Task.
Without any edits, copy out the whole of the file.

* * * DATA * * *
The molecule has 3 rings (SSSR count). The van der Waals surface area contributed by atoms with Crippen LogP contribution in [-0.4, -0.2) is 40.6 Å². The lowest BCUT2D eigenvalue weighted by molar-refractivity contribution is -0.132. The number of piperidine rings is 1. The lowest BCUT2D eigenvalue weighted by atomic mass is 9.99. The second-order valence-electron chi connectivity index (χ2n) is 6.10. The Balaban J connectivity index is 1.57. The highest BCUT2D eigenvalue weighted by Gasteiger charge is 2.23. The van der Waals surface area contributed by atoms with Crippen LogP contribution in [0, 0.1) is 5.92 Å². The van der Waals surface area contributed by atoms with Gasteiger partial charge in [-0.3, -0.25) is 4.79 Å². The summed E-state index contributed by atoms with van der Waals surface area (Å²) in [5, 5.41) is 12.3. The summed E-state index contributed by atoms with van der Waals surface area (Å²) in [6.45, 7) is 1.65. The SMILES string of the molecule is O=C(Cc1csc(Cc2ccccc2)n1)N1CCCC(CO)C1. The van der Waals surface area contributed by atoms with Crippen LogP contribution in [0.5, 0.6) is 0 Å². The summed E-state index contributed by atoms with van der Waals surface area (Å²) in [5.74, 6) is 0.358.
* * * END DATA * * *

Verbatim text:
The molecule has 3 rings (SSSR count). The van der Waals surface area contributed by atoms with Crippen LogP contribution in [-0.4, -0.2) is 40.6 Å². The lowest BCUT2D eigenvalue weighted by molar-refractivity contribution is -0.132. The number of piperidine rings is 1. The lowest BCUT2D eigenvalue weighted by atomic mass is 9.99. The second-order valence-electron chi connectivity index (χ2n) is 6.10. The Balaban J connectivity index is 1.57. The highest BCUT2D eigenvalue weighted by Gasteiger charge is 2.23. The van der Waals surface area contributed by atoms with Crippen LogP contribution in [0, 0.1) is 5.92 Å². The van der Waals surface area contributed by atoms with Gasteiger partial charge in [-0.3, -0.25) is 4.79 Å². The summed E-state index contributed by atoms with van der Waals surface area (Å²) in [5, 5.41) is 12.3. The summed E-state index contributed by atoms with van der Waals surface area (Å²) in [6.45, 7) is 1.65. The SMILES string of the molecule is O=C(Cc1csc(Cc2ccccc2)n1)N1CCCC(CO)C1. The van der Waals surface area contributed by atoms with Crippen LogP contribution in [0.5, 0.6) is 0 Å². The summed E-state index contributed by atoms with van der Waals surface area (Å²) in [5.74, 6) is 0.358.